Editor’s Note: This article was previously published in EET China
In Chinese, the use of the word “cooking heat” is not limited to the kitchen; it can also be used to describe someone’s character and maturity.
This also applies to the semiconductor manufacturing industry.
Although a tiny chip looks quite simple, it embodies volumes of scientific knowledge. Only those who truly understand manufacturing processes and application principles know how hard it is to produce a chip, and can appreciate the beauty behind paying attention to small details.
Thanks to the unstoppable advancement of semiconductor technology, many incredible automotive functions involving semiconductor technology are being developed; for instance, advanced driver assistance systems (ADAS) are currently paving the way for self-driving cars.
Generally speaking, from now until 2023, the auto applications semiconductor market is expected to grow at a 7% compound annual growth rate, and the market’s value will increase from $35.0 billion to $54.0 billion. Thanks to the impetus from ADAS/self-driving/in-vehicle infotainment (IVI)/electric vehicle powertrain/safety applications, the value of semiconductor chips in every car is projected to rise from $375 in 2017 to $613 in 2025. During this period, the value of the ADAS applications is expected to surge, with an estimated CAGR of 19%.
But in spite of this situation, the vast majority of people are unaware of the increasingly close connection between auto electronics and semiconductor foundries.
As for GF’s auto electronics business, the AutoPro™ service package is a critical element. This service package offers the experience, quality, and reliability services for all GF’s automotive technologies. As a result, the service package can satisfy the automotive industry’s strict quality and reliability requirements, and help car manufacturers to use the power of semiconductors to enter the new “smart Internet” age.
The importance of the AutoPro service package solution lies in the way it enables all of GF’s worldwide fabs, including Dresden, Germany; Malta, New York; Singapore; and Chengdu, China, to provide modularized platforms that have passed auto specification certification for various types of automotive clients regardless of which processes they’ve selected to use (e.g., Singapore’s mainstream 180nm, 130nm, 55nm, and 40nm processes, Malta’s 14LPP/12LP/7LP FinFET, or Dresden’s 22nm FD-SOI technology).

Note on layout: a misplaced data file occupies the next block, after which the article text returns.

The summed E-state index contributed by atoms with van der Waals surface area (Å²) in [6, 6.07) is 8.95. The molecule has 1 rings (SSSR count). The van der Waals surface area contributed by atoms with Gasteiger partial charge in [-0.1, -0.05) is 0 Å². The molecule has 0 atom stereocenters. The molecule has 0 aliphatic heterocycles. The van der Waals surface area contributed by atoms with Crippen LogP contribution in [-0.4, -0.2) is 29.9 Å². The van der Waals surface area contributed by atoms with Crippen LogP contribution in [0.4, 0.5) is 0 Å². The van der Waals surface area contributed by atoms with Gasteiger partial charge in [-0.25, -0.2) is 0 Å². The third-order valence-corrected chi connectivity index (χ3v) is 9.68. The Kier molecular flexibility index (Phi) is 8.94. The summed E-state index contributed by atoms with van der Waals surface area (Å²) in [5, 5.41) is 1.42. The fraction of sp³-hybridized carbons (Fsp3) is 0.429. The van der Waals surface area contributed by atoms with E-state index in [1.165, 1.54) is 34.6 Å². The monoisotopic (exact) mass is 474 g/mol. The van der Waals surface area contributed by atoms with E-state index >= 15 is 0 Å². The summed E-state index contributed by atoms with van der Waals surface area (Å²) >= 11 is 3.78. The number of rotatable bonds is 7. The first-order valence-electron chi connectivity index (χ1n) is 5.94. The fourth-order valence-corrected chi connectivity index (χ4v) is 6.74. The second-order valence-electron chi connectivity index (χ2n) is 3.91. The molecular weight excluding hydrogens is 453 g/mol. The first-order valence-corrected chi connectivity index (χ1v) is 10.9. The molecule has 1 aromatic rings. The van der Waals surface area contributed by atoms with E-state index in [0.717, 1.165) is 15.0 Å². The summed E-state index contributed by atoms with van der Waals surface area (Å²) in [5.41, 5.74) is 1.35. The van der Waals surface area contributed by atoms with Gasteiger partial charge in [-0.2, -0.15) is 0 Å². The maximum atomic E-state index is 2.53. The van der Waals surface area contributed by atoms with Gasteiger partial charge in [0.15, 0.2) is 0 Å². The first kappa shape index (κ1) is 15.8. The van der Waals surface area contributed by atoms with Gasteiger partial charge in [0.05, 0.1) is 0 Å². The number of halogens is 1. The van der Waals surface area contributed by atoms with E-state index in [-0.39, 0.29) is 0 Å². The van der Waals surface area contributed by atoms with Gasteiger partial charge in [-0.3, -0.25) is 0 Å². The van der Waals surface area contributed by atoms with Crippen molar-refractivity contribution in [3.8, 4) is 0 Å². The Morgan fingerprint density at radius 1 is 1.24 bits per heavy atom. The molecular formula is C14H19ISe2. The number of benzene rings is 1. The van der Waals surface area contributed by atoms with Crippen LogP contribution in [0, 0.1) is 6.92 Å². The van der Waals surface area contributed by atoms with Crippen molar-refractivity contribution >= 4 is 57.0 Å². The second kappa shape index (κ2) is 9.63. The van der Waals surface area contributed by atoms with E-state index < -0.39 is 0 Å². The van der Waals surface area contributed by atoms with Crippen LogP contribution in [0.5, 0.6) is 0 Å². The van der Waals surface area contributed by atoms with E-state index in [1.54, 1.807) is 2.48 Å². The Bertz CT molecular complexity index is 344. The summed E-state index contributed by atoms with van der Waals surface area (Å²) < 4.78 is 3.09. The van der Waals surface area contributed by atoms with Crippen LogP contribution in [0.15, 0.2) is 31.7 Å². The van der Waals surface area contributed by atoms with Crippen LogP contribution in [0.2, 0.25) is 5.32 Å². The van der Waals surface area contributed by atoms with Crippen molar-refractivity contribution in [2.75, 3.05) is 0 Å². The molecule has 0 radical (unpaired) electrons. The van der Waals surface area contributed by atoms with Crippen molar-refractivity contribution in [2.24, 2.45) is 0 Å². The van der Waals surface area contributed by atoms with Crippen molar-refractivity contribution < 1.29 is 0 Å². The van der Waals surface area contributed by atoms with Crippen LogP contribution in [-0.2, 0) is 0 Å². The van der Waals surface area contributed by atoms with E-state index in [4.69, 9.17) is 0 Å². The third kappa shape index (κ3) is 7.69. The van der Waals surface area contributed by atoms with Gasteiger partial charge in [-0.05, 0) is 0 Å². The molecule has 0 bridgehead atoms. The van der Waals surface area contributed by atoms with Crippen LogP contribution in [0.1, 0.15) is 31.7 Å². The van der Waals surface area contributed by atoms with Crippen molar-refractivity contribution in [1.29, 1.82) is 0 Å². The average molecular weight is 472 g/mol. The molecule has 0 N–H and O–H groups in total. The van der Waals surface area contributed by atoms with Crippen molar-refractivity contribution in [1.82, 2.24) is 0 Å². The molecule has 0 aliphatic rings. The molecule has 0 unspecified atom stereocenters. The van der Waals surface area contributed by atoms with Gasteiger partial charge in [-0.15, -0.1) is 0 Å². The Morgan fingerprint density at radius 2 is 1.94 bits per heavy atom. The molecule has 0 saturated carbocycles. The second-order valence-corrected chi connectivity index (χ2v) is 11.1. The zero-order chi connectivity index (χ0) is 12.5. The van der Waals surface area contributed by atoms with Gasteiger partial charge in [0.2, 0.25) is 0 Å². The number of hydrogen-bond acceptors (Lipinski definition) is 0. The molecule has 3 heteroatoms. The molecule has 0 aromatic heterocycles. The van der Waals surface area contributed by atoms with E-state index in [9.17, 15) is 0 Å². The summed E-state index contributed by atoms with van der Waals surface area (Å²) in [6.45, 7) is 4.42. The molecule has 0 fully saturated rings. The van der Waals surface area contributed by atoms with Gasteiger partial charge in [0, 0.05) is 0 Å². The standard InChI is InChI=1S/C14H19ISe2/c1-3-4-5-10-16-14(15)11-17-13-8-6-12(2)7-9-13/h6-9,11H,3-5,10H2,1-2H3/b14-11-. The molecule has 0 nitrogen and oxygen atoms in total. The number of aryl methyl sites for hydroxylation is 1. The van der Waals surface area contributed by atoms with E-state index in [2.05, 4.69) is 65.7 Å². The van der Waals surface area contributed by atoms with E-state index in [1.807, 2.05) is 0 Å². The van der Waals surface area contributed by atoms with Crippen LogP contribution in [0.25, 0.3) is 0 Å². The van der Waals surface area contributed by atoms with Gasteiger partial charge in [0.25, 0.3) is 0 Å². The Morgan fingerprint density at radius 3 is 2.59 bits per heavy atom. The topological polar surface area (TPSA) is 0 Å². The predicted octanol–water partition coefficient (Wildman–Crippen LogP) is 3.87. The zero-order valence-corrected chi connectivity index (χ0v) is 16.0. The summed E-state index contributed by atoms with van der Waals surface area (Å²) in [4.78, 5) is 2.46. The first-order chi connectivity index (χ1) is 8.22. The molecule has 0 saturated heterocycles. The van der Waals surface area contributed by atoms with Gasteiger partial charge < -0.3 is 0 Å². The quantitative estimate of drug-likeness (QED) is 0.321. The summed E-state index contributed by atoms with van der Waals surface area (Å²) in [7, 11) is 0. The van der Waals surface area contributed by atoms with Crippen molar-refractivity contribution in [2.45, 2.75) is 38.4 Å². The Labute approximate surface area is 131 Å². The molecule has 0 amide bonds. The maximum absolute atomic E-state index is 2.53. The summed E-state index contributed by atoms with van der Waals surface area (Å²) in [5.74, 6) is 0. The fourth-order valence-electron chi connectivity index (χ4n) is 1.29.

Not surprisingly, automotive makers have even higher quality and reliability requirements than clients in other markets. That is why there is a significant importance of having IATF16949 certification.
IATF16949 certification represents confidence that the entire production process is maintained in a controllable, traceable state. It also guarantees that auto-grade IC production, testing, and screening processes have zero-defect status, and is therefore an essential indicator for automotive clients.
GF’s Dresden Fab 1 was recently completed and received its first full-scale IATF16949/ISO9001 certification, which indicates that the plant’s quality management system complies with automotive production requirements, and motor vehicle clients can obtain automotive-specification IC products from GF’s platform.
Unlike other foundries, GF has entered both FD-SOI and FinFET areas. GF’s 22FDX®, which is part of the AEC-Q100 automotive standard, has already achieved certification, and can satisfy the strict quality and performance requirements of the motor vehicle market.
We have consistently felt that the cost and complexity of the mask process in the production of 22FDX are significantly lower than in the 14nm FinFET process, and the FinFET process also cannot easily achieve the body bias needed by RF devices. As a consequence, by achieving real-time trade-offs between power consumption, performance, and cost, FD-SOI offers an ideal technology for new embedded systems with linking ability. The Internet of Things (IoT), 5G, and ADAS are the most suitable markets for FD-SOI technology. In contrast, an advanced CMOS technology such as FinFET is suitable for chips designed to offer maximum processing performance.